Monday, April 30, 2018

seller can't sue customer for false advertising under Lanham Act because customer can't sue seller either

Buckeye Int’l, Inc. v. Schmidt Custom Floors, Inc., 2018 WL 1960115, No. 18-cv-111-jdp (W.D. Wis. Apr. 26, 2018)

Buckeye sells floor finishing products, including Gym Bond, which is supposed to help a clear topcoat adhere to a previously finished gymnasium floor. Schmidt used Gym Bond on the floors of several sports facilities, but the floors had problems with peeling. Schmidt turned to social media and email to voice its complaints. Buckeye contends that the peeling was caused by Schmidt’s faulty preparation of the floor surface, and sued for false advertising and related claims. The court denied a preliminary injunction.

“A customer’s complaints about a supplier’s products and services, even if posted on social media, are not statements made in commercial advertising or promotion.” In addition, there was a genuine dispute about the cause of the floor problems, making speech and counterspeech the appropriate resolution for now.

Schmidt complained about Gym Bond and Buckeye on social media and directly to Schmidt customers and trade associations, including statements that Buckeye admitted that Gym Bond is defective and that Buckeye is broke. The parties sharply disputed the truth or falsity of the statements. Schmidt took down social media postings on Facebook, YouTube, LinkedIn, and Google Review. (Schmidt was apparently very mad.)

The court explained that “commercial advertising or promotion”

is broader than classic advertising, and it is not limited to traditionally published or broadcast materials. There is no requirement that the challenged communication be distributed broadly to the general public, but there must be some public dissemination. Individualized person-to-person communication, whether conducted in-person or by means of correspondence, is not within the scope of the statute.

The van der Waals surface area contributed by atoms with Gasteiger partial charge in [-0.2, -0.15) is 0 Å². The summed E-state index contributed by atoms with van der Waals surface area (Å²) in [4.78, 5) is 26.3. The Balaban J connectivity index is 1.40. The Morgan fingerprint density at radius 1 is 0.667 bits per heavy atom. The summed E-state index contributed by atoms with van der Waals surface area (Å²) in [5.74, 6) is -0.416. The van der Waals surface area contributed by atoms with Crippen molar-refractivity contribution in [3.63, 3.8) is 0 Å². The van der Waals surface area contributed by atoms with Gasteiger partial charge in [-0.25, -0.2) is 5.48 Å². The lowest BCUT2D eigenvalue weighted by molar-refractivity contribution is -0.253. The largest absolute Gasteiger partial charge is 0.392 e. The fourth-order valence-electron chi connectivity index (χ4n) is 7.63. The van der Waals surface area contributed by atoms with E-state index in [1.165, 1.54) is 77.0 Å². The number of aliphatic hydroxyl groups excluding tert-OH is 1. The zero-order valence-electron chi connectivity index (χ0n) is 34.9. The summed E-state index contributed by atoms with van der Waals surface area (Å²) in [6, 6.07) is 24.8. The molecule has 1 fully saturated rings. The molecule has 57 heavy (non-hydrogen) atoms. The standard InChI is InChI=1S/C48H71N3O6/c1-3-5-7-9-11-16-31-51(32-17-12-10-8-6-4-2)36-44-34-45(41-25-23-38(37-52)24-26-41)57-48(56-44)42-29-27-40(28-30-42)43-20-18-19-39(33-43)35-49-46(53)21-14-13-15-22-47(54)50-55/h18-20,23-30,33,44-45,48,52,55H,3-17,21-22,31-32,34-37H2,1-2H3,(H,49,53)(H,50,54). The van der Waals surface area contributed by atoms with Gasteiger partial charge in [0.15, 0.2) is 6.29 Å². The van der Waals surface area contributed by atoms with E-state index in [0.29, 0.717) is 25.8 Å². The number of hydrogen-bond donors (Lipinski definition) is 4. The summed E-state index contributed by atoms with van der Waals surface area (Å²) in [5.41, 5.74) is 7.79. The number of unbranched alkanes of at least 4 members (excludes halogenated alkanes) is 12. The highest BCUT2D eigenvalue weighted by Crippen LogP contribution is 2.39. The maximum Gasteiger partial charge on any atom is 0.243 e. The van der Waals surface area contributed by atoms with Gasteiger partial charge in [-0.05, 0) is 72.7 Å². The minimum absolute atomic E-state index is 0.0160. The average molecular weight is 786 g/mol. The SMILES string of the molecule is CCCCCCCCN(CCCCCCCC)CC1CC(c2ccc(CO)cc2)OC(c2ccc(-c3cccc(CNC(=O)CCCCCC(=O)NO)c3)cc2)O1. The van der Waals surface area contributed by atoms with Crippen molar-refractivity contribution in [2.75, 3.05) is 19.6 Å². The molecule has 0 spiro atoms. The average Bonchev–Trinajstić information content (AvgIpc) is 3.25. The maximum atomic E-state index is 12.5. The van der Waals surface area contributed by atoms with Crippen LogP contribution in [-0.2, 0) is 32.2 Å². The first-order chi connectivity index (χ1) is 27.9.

Thus, Schmidt’s emails or personal discussions with its customers, the trade association, or anyone else weren’t subject to the Lanham Act.  [This seems to skip a step.  Were the emails individualized or personalized, or was there a mass mailing trying to reach the relevant market?  Email ads are still ads.]

The social media posts were disseminated to some portion of the public.  Still, “not every social media posting would constitute commercial advertising or promotion”: what’s needed is “a systematic communicative endeavor to persuade possible customers to buy the seller’s product.” That’s where Buckeye’s claim faltered. Under Gordon & Breach test, Schmidt’s anti-Buckeye social media postings wouldn’t be commercial advertising or promotion because Schmidt and Buckeye are not competitors. [Though this rigid application of Gordon & Breach neglects the subsequent effects of Lexmark, which I believe removed the “competitor” prong from Gordon & Breach—and several subsequent cases have so held.] 

This public complaining wasn’t “a prototypical negative advertisement that disparages a competitor’s goods to promote one’s own. …Schmidt is explaining that the trouble with its floor refinishing is not its fault. And Schmidt is warning Buckeye’s customers about an alleged deficiency in one of Buckeye’s products. There is no endeavor to persuade any potential customer to choose Schmidt’s services.”  [Though explaining that the trouble wasn’t its fault does seem to be designed to boost Schmidt’s attractiveness to potential customers, as well as to criticize Buckeye.]  Ultimately, Schmidt’s social media postings weren’t “a systematic communicative endeavor to persuade possible customers to buy the seller’s product.” “[T]he communications at issue in this case are, at heart, those of a customer who is unhappy with a supplier’s product,” and Lexmark indicates that this isn’t generally within the Lanham Act’s purview. 

Lexmark said that in the context of not letting the customer sue the seller for false advertising of its own products’ characteristics; Lexmark itself is a disparagement case, and I read the case as allowing far greater scope for disparagement claims.  However, the court here thought that sauce for the goose was sauce for the gander: if the customer can’t sue for false advertising, then the converse should also be true. Thus, “[t]he public interest is better served by Buckeye offering its counter-explanation rather than by shutting down Schmidt’s side of the story.” Of course, causes of actions with heavier burdens of proof on intent remain.

No comments: